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Kids learn about 'stranger danger'

ATA Martial Arts Studio teaches children self-defense techniques

Posted: July 5, 2009 9:37 p.m.
Updated: July 6, 2009 8:00 a.m.

Gavin Espinoza teaches breakaway techniques to Dylan Horowitz, 5, while his sister Ashley, 12, poses as a stranger who is trying to abduct him. ATA Martial Arts Studio hosts a weekly Kidz 'n Power seminar, endorsed by Amber Alert, for kids and parents to learn more about avoiding child abduction.

 
About 45 youngsters sat on the floor of ATA Martial Arts studio and watched their teacher, Gavin Espinosa, take on the role of a "stranger" who had just grabbed one of their friends from behind.

Immediately the "victim" sprang into action, channeling the three break-away techniques: bite, knee or kick the groin, and escape.

As he pretended to bite Espinosa's ear, the teacher reacted with a yelp, letting him go.

The student immediately turned around to knee the "stranger" and started screaming "Go away!" and "Help!" toward his mom, who gave him a hug.

The two-hour training session was part of "Kidz ‘n Power Child Safety," a program designed to teach kids about "stranger danger" and how to stay safe in dangerous situations.

ATA Martial Arts typically hosts the training session every three months, but the Stevenson Ranch studio held an impromptu class last week in response to concerns from local parents about how to keep their kids safe, said Jean Morrison, a fourth-degree black belt instructor.

Another session, which is free and open to the community, is scheduled for August, Morrison said.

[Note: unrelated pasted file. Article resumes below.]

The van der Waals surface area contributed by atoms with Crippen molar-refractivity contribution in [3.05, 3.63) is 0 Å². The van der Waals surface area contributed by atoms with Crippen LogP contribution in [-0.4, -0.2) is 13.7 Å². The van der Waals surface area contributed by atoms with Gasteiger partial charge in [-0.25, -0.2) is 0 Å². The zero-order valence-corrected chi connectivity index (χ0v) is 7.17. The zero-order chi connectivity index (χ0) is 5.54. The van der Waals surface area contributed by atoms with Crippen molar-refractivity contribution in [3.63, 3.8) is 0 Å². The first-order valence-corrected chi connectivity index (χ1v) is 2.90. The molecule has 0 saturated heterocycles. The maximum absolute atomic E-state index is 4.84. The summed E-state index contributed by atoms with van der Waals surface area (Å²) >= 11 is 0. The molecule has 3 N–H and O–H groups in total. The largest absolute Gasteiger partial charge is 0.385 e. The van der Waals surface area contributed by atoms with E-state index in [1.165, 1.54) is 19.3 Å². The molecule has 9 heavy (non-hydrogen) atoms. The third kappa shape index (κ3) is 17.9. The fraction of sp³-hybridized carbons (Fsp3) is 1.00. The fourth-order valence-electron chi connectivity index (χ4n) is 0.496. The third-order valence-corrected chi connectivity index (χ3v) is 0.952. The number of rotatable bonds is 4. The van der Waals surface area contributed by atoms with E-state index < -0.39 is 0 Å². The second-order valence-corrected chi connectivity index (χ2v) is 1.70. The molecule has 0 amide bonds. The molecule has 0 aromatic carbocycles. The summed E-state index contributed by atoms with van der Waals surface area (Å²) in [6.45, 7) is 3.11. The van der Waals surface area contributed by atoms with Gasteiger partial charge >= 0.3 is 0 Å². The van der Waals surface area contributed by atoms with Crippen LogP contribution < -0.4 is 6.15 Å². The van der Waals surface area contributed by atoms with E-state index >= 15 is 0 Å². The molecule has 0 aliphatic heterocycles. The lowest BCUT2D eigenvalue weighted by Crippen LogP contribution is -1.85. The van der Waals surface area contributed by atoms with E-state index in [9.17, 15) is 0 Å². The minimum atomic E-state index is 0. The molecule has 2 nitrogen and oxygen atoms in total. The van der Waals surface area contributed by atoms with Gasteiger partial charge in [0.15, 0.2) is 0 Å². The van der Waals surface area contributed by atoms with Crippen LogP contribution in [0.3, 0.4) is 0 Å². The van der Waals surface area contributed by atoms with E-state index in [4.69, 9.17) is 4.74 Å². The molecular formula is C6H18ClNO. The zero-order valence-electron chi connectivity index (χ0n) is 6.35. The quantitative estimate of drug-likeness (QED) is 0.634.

"We hope you never have to use these skills, but practicing gives you a better chance to be safe," she said. "I think that's the bottom line."

The training session, backed by Amber Alert, is meant for kids ages 4 and up.

It includes a viewing of the video "Sgt. Safety," who guides kids through different scenarios they could encounter while playing or hanging out with their friends.

Espinosa, owner of ATA Martial Arts and fifth-degree black belt, walked the students through exercises to reinforce the lessons.
"The kids are very active. They're not just watching the video the whole time," Morrison said.

Woven into the presentation are tips and advice on how kids should deal with other dangers, like fires and drugs.

The afternoon class also featured a segment for parents, which taught them how to work with local authorities to report a suspicious person or attempted kidnapping, she said.

Bon Lohrli, of Valencia, brought his 7-year-old son and 10-year-old daughter to the training session Thursday.

Lohrli's kids have been enrolled at the martial arts studio for nearly five years; Thursday's session served as a refresher course.

He's thankful for the classes, he said, especially as people often forget about the dangers in their communities.

"It's made our kids better people," he said of the classes. "I think that it's foolish for people not to take advantage of the information."

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